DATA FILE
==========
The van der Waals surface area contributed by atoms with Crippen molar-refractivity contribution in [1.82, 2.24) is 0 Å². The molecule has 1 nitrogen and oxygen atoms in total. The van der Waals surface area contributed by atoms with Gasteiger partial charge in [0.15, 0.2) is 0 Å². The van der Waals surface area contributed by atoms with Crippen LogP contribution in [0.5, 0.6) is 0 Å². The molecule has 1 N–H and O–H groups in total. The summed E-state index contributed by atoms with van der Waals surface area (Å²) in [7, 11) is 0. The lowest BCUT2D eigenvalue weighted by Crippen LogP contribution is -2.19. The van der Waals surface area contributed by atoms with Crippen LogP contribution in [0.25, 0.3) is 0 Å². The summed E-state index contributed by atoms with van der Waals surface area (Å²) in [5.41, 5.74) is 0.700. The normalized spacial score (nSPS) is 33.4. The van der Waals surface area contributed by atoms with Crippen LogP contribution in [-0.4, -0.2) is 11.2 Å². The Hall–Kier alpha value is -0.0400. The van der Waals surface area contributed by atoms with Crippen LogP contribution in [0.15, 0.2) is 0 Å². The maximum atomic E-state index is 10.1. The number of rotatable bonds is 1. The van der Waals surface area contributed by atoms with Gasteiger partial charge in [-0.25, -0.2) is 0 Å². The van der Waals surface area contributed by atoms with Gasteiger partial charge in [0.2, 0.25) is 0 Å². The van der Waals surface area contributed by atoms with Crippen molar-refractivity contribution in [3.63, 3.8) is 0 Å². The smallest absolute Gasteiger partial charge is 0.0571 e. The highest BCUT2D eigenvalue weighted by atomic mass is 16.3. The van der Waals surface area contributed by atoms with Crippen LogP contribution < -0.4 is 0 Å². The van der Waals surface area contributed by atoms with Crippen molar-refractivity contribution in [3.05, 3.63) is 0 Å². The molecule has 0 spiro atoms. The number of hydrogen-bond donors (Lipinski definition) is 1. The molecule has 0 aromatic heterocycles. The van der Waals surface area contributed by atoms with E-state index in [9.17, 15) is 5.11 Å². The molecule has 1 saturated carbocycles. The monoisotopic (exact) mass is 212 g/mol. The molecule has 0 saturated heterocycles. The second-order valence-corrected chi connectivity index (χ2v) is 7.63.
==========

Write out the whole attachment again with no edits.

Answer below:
The van der Waals surface area contributed by atoms with Crippen molar-refractivity contribution in [1.82, 2.24) is 0 Å². The molecule has 1 nitrogen and oxygen atoms in total. The van der Waals surface area contributed by atoms with Gasteiger partial charge in [0.15, 0.2) is 0 Å². The van der Waals surface area contributed by atoms with Crippen LogP contribution in [0.5, 0.6) is 0 Å². The molecule has 1 N–H and O–H groups in total. The summed E-state index contributed by atoms with van der Waals surface area (Å²) in [7, 11) is 0. The lowest BCUT2D eigenvalue weighted by Crippen LogP contribution is -2.19. The van der Waals surface area contributed by atoms with Crippen LogP contribution in [0.25, 0.3) is 0 Å². The summed E-state index contributed by atoms with van der Waals surface area (Å²) in [5.41, 5.74) is 0.700. The normalized spacial score (nSPS) is 33.4. The van der Waals surface area contributed by atoms with Crippen LogP contribution in [-0.4, -0.2) is 11.2 Å². The Hall–Kier alpha value is -0.0400. The van der Waals surface area contributed by atoms with Crippen LogP contribution in [0.15, 0.2) is 0 Å². The maximum atomic E-state index is 10.1. The number of rotatable bonds is 1. The van der Waals surface area contributed by atoms with Gasteiger partial charge in [-0.25, -0.2) is 0 Å². The van der Waals surface area contributed by atoms with Gasteiger partial charge in [0.2, 0.25) is 0 Å². The van der Waals surface area contributed by atoms with Crippen molar-refractivity contribution in [3.63, 3.8) is 0 Å². The smallest absolute Gasteiger partial charge is 0.0571 e. The highest BCUT2D eigenvalue weighted by atomic mass is 16.3. The van der Waals surface area contributed by atoms with Crippen LogP contribution < -0.4 is 0 Å². The van der Waals surface area contributed by atoms with Crippen molar-refractivity contribution in [3.05, 3.63) is 0 Å². The molecule has 0 spiro atoms. The number of hydrogen-bond donors (Lipinski definition) is 1. The molecule has 0 aromatic heterocycles. The van der Waals surface area contributed by atoms with E-state index in [9.17, 15) is 5.11 Å². The molecule has 1 saturated carbocycles. The monoisotopic (exact) mass is 212 g/mol. The molecule has 0 saturated heterocycles. The second-order valence-corrected chi connectivity index (χ2v) is 7.63.